William Wordsworth

Here you will find the Long Poem Laodamia of poet William Wordsworth


. "With sacrifice before the rising morn
 Vows have I made by fruitless hope inspired;
 And from the infernal Gods, 'mid shades forlorn
 Of night, my slaughtered Lord have I required:
 Celestial pity I again implore;--
 Restore him to my sight--great Jove, restore!"
 So speaking, and by fervent love endowed
 With faith, the Suppliant heavenward lifts her hands;
 While, like the sun emerging from a cloud,
 Her countenance brightens--and her eye expands;
 Her bosom heaves and spreads, her stature grows;
 As she expects the issue in repose.

 O terror! what hath she perceived?--O joy!
 What doth she look on?--whom doth she behold?
 Her Hero slain upon the beach of Troy?
 His vital presence? his corporeal mould?
 It is--if sense deceive her not--'tis He!
 And a God leads him, wingèd Mercury!

 Mild Hermes spake--and touched her with his wand
 That calms all fear; "Such grace hath crowned thy prayer,
 Laodamía! that at Jove's command
 Thy husband walks the paths of upper air:
 He comes to tarry with thee three hours'space;
 Accept the gift, behold him face to face!"

 Forth sprang the impassioned Queen her Lord to clasp;
 Again that consummation she essayed;
 But unsubstantial Form eludes her grasp
 As often as that eager grasp was made.
 The Phantom parts--but parts to re-unite,
 And re-assume his place before her sight.

 "Protesiláus, lo! thy guide is gone!
 Confirm, I pray, the vision with thy voice:
 This is our palace,--yonder is thy throne;
 Speak, and the floor thou tread'st on will rejoice.
 Not to appal me have the gods bestowed
 This precious boon; and blest a sad abode."

 "Great Jove, Laodamía! doth not leave
 His gifts imperfect:--Spectre though I be,
 I am not sent to scare thee or deceive;
 But in reward of thy fidelity.
 And something also did my worth obtain;
 For fearless virtue bringeth boundless gain.

 "Thou knowest, the Delphic oracle foretold
 That the first Greek who touched the Trojan strand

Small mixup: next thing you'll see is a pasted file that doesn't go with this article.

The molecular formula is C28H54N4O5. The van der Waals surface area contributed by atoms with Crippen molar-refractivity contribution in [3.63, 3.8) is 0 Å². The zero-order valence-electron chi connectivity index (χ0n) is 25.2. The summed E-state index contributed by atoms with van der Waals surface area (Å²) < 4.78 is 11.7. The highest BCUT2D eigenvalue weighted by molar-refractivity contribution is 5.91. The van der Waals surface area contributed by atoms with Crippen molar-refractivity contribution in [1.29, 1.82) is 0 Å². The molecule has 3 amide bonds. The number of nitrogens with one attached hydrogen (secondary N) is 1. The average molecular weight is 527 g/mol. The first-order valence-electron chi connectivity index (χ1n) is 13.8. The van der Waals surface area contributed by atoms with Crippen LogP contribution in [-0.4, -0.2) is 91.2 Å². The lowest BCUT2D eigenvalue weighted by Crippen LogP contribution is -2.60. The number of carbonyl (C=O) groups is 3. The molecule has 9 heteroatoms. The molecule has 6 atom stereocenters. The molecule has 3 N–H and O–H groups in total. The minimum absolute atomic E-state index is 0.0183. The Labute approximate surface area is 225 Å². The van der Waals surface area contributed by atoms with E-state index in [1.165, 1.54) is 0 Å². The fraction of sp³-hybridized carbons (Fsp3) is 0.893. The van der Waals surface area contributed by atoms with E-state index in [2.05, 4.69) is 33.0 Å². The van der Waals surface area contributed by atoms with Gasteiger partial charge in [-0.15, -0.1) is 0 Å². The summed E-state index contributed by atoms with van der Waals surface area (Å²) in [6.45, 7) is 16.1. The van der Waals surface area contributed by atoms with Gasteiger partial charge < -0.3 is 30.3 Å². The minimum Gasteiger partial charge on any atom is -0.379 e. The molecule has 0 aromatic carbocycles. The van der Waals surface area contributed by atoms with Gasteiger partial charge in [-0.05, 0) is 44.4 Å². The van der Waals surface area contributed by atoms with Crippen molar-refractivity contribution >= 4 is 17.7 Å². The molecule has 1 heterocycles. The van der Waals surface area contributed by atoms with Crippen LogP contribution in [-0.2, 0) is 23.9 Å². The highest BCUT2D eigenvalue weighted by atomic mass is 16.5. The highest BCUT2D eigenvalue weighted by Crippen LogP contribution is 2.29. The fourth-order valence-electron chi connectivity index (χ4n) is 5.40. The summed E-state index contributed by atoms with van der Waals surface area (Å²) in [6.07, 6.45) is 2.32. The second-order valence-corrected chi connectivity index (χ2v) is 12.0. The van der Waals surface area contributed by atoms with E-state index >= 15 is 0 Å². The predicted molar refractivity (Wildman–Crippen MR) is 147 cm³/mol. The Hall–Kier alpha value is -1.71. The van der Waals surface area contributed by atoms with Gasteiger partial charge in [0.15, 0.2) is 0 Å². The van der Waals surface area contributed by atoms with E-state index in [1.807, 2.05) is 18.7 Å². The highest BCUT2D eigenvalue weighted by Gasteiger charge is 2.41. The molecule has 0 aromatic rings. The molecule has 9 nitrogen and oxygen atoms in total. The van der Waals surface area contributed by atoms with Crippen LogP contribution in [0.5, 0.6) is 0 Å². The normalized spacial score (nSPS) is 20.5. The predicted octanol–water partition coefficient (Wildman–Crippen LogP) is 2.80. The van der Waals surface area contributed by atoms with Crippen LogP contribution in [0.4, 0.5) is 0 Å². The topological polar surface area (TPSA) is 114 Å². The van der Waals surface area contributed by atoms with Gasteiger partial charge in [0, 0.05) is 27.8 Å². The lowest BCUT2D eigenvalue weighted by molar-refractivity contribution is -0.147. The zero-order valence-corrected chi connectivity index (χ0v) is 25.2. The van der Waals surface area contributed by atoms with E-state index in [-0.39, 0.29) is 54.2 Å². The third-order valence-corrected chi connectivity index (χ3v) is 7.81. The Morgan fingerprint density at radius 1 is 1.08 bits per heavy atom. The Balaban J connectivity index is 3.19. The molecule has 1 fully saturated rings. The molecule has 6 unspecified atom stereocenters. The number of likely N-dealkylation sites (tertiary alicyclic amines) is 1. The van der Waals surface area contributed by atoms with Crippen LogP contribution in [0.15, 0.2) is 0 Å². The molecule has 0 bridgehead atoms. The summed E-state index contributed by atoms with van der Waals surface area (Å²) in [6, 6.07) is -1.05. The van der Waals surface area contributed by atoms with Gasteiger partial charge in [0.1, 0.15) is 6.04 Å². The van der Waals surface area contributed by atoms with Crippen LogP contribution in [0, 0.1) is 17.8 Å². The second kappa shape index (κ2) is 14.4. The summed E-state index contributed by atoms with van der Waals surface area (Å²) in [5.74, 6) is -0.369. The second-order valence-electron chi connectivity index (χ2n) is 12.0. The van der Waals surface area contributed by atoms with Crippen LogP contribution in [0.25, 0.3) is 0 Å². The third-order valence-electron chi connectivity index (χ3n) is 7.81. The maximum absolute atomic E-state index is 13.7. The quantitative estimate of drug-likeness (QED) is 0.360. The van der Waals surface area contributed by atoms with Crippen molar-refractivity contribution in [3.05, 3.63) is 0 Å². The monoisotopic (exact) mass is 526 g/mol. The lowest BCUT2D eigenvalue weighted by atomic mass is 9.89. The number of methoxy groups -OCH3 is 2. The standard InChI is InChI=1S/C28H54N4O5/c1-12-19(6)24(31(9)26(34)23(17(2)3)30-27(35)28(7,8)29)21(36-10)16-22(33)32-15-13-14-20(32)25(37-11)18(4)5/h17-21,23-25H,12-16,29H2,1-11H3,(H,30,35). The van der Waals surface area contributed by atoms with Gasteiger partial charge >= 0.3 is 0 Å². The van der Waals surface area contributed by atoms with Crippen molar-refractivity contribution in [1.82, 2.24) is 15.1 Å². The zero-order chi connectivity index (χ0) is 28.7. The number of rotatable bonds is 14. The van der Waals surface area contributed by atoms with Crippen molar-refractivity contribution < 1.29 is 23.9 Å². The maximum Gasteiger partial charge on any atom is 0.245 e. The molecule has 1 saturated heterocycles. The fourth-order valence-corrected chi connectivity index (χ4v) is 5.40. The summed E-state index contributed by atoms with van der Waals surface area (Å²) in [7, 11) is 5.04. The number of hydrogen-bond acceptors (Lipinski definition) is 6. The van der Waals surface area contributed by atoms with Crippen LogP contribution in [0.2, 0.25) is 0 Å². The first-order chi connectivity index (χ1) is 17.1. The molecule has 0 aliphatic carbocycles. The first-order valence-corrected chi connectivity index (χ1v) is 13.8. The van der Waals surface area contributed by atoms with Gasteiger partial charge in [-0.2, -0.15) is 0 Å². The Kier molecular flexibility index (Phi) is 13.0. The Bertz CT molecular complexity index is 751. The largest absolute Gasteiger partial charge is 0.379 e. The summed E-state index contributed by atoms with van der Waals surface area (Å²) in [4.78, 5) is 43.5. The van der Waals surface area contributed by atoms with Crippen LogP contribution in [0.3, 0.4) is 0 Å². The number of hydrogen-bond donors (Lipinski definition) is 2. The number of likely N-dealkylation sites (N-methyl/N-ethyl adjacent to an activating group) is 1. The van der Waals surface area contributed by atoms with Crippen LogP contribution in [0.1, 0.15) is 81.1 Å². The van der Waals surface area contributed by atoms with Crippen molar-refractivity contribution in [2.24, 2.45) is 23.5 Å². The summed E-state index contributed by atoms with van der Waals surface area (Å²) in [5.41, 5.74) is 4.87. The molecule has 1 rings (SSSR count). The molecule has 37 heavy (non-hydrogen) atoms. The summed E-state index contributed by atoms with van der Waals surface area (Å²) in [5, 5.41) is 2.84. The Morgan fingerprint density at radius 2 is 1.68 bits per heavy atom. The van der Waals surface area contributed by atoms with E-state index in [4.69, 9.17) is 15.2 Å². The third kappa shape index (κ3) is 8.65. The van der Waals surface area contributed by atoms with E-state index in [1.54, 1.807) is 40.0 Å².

Should die; but me the threat could not withhold:
 A generous cause a victim did demand;
 And forth I leapt upon the sandy plain;
 A self-devoted chief--by Hector slain."

 "Supreme of Heroes--bravest, noblest, best!
 Thy matchless courage I bewail no more,
 Which then, when tens of thousands were deprest
 By doubt, propelled thee to the fatal shore;
 Thou found'st--and I forgive thee--here thou art--
 A nobler counsellor than my poor heart.

 "But thou, though capable of sternest deed,
 Wert kind as resolute, and good as brave;
 And he, whose power restores thee, hath decreed
 Thou should'st elude the malice of the grave:
 Redundant are thy locks, thy lips as fair
 As when their breath enriched Thessalian air.

 "No spectre greets me,--no vain Shadow this;
 Come, blooming Hero, place thee by my side!
 Give, on this well-known couch, one nuptial kiss
 To me, this day a second time thy bride!"
 Jove frowned in heaven: the conscious Parcæ threw
 Upon those roseate lips a Stygian hue.

 "This visage tells thee that my doom is past:
 Nor should the change be mourned, even if the joys
 Of sense were able to return as fast
 And surely as they vanish. Earth destroys
 Those raptures duly---Erebus disdains:
 Calm pleasures there abide--majestic pains.

 "Be taught, O faithful Consort, to control
 Rebellious passion: for the Gods approve
 The depth, and not the tumult, of the soul;
 A fervent, not ungovernable love.
 Thy transports moderate; and meekly mourn
 When I depart, for brief is my sojourn--"

 "Ah wherefore?--Did not Hercules by force
 Wrest from the guardian monster of the tomb
 Alcestis, a reanimated corse,
 Given back to dwell on earth in vernal bloom?
 Medea's spells dispersed the weight of years,
 And Æson stood a youth 'mid youthful peers.

 "The Gods to us are merciful--and they
 Yet further may relent: for mightier far
 Than strength of nerve and sinew, or the sway
 Of magic potent over sun and star,
 Is love, though oft to agony distrest,
 And though his favourite seat be feeble woman's breast.

 "But if thou goest, I follow--" "Peace!" he said,--
 She looked upon him and was calmed and cheered;
 The ghastly colour from his lips had fled;
 In his deportment, shape, and mien, appeared
 Elysian beauty, melancholy grace,
 Brought from a pensive though a happy place.

 He spake of love, such love as Spirits feel
 In worlds whose course is equable and pure;
 No fears to beat away--no strife to heal--
 The past unsighed for, and the future sure;
 Spake of heroic arts in graver mood
 Revived, with finer harmony pursued;

 Of all that is most beauteous--imaged there
 In happier beauty; more pellucid streams,
 An ampler ether, a diviner air,